Psychiatric Nursing: Nurses Training to Meet Mental Health Needs

Nate Hinkel

Sara Jones, Ph. D.

Nurses with education and training in mental health care are helping meet the needs of patients across Arkansas, and UAMS is providing the necessary resources to make that happen.

With a large unmet need for mental health services, especially in the state’s rural areas, the psychiatric-mental health nurse practitioner is vital to ensuring access to services.

“The future of health care is demanding a change in the way the system treats mental health, and we are a large part of the solution,” said Sara Jones, Ph.D., the psychiatric mental health specialty coordinator for the UAMS College of Nursing. “There is a great need for more highly trained professionals, especially in the rural areas where health care services are sparse.”

The psychiatric-mental health nurse practitioner specialty is one of seven UAMS College of Nursing graduate programs that prepare nurses for specialty practice in advanced nursing roles.

There is a significant need to train more psychiatric-mental health nurse practitioners.Dr. Pedro Delgado

Psychiatric advanced practice nurses provide primary mental health care across the state. They are able to assess and diagnose mental illness, manage medication, and provide family and group therapy as well as brief psychotherapy, among many other services. They practice in community mental health clinics, psychiatric inpatient units, hospital emergency departments, prisons and even private practices.

“The role of highly trained nurses is truly the future of health care in this state and across the country,” said Lorraine Frazier, Ph.D., R.N., dean of the UAMS College of Nursing. “Mental health is an important area, and there is a significant need to train more psychiatric-mental health nurse practitioners to help meet our state’s health care needs.”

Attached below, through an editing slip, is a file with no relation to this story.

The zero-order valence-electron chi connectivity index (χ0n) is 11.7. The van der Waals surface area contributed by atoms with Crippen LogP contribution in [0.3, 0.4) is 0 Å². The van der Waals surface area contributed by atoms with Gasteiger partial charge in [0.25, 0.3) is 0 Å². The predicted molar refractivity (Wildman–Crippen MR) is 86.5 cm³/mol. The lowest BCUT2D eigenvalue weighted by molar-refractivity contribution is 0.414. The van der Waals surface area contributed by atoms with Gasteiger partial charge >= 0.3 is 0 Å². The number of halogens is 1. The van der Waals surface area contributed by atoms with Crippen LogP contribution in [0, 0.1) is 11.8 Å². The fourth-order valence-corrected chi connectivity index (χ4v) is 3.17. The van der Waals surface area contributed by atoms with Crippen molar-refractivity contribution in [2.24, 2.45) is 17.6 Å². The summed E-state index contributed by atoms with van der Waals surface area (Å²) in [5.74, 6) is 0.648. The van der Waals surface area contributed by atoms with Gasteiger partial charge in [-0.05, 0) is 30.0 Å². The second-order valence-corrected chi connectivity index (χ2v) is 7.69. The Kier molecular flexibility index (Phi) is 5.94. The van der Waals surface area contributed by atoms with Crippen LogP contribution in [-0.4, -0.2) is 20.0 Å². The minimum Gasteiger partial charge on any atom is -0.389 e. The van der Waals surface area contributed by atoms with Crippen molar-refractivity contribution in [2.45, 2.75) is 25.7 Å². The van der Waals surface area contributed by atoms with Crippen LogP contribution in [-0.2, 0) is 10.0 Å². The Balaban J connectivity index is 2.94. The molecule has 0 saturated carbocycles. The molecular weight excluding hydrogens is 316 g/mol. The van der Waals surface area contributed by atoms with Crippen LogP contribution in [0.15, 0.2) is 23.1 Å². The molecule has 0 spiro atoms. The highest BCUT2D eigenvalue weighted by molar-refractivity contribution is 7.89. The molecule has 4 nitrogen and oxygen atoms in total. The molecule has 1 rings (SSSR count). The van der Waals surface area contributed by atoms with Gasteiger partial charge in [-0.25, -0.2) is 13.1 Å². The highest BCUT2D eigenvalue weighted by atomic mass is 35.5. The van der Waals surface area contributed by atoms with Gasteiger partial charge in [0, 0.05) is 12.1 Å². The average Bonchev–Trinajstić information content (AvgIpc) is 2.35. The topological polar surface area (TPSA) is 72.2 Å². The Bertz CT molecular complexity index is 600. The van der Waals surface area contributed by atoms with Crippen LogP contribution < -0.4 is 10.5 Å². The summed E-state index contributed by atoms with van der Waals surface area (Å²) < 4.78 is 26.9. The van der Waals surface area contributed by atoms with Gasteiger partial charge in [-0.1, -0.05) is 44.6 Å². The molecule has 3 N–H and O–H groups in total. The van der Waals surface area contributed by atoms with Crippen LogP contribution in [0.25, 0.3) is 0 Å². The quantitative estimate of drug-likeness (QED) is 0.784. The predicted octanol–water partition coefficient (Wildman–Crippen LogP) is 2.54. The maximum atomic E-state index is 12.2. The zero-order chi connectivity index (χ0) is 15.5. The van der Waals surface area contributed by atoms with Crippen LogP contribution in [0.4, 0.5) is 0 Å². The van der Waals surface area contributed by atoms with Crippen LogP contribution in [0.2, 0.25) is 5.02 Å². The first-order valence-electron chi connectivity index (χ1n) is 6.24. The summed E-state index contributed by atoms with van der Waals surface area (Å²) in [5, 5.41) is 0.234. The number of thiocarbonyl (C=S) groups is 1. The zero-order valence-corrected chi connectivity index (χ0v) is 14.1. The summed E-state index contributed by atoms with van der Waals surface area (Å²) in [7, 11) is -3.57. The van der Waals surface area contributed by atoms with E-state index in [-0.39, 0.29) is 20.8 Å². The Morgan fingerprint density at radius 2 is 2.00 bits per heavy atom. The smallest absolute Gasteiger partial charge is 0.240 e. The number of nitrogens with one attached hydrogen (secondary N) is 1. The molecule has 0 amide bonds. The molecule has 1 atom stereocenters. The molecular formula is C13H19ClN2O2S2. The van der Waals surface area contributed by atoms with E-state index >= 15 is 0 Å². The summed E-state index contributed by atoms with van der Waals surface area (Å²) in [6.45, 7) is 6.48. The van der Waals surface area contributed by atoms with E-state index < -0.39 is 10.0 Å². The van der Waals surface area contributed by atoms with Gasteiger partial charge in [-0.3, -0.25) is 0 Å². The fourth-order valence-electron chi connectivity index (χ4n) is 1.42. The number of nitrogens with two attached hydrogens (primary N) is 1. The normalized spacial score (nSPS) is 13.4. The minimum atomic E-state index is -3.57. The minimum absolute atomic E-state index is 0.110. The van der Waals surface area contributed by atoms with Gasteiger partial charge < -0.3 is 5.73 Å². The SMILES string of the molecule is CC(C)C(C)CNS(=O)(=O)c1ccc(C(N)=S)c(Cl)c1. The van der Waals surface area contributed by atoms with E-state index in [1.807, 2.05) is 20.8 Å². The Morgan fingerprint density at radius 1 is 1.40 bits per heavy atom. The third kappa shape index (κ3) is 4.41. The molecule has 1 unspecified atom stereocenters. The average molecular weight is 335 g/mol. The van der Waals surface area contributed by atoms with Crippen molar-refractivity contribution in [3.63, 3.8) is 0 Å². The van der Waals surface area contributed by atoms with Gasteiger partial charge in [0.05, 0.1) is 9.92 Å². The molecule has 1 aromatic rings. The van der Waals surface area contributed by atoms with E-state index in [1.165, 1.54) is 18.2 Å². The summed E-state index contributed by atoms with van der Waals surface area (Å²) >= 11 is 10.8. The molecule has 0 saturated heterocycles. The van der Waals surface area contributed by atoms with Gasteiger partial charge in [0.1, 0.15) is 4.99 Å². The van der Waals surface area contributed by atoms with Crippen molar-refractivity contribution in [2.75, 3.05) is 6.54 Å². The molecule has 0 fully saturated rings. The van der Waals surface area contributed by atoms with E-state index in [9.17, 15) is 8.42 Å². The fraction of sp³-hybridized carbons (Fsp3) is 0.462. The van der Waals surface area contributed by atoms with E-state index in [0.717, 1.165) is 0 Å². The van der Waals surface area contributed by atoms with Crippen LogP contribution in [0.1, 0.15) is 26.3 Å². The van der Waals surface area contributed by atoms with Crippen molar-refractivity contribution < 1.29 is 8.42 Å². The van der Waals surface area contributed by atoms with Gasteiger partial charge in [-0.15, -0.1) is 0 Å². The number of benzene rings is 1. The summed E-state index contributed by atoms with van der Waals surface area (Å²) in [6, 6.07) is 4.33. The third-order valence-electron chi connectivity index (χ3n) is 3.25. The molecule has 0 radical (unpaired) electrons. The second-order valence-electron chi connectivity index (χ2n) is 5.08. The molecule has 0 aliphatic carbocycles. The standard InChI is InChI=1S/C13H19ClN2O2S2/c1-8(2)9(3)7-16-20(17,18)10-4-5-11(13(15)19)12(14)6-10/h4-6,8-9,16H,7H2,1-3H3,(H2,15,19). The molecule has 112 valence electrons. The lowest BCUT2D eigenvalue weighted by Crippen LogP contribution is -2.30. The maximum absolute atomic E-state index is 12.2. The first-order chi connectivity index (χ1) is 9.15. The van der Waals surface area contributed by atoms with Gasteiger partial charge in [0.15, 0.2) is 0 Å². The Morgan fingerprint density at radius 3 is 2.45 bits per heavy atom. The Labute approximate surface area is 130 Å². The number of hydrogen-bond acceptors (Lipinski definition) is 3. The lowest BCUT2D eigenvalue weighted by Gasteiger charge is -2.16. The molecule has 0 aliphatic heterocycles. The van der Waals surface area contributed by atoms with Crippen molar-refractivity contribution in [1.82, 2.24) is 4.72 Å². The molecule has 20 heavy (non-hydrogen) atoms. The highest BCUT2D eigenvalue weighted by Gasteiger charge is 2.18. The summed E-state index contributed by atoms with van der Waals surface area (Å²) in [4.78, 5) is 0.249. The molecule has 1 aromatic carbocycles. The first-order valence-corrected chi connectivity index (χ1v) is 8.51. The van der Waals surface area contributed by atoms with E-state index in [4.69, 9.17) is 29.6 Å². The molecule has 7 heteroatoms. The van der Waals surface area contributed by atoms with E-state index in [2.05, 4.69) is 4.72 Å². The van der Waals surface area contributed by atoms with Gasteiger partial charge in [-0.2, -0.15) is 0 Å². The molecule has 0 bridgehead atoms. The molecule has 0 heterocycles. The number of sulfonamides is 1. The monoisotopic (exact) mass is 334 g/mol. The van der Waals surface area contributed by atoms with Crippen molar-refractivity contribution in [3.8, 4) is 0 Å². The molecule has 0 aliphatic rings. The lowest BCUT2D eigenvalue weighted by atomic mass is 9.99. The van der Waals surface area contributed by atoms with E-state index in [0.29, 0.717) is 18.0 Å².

Patients traditionally rely on their primary care physicians for a referral for psychiatric care. However, a lack of availability and timeliness of an appointment with a psychiatrist can pose a risk to patients in need of care. When psychiatric nurses are in the community, availability and costliness can be vastly improved.

As part of their education, psychiatric nurses complete 540 hours of training with a psychiatrist or licensed psychiatric nurse. Jones said it is a growing program that is adding about 10 graduates to the workforce each year. “We’re the only program in the state where advanced practice nurses can learn to provide primary mental health care across the entire lifespan.”

Many family advanced practice nurses across the state, especially in rural areas, report that they see many patients with psychiatric symptoms and they don’t have many resources for referral, Jones said.

The UAMS program allows these nurse practitioners to complete the psychiatric-mental health specialty courses and apply for a post-master’s certification in mental health. In Arkansas, a psychiatric nurse is authorized to prescribe medications while in a collaborative agreement with a psychiatrist.

They can provide most psychiatric medications for depression, anxiety and psychotic disorders. Their practice greatly contributes to meeting the overwhelming need of mental health care across the state.

“Other providers all want more psych nurses because there is an extreme need for these services across Arkansas and there just aren’t enough people doing it,” Jones said.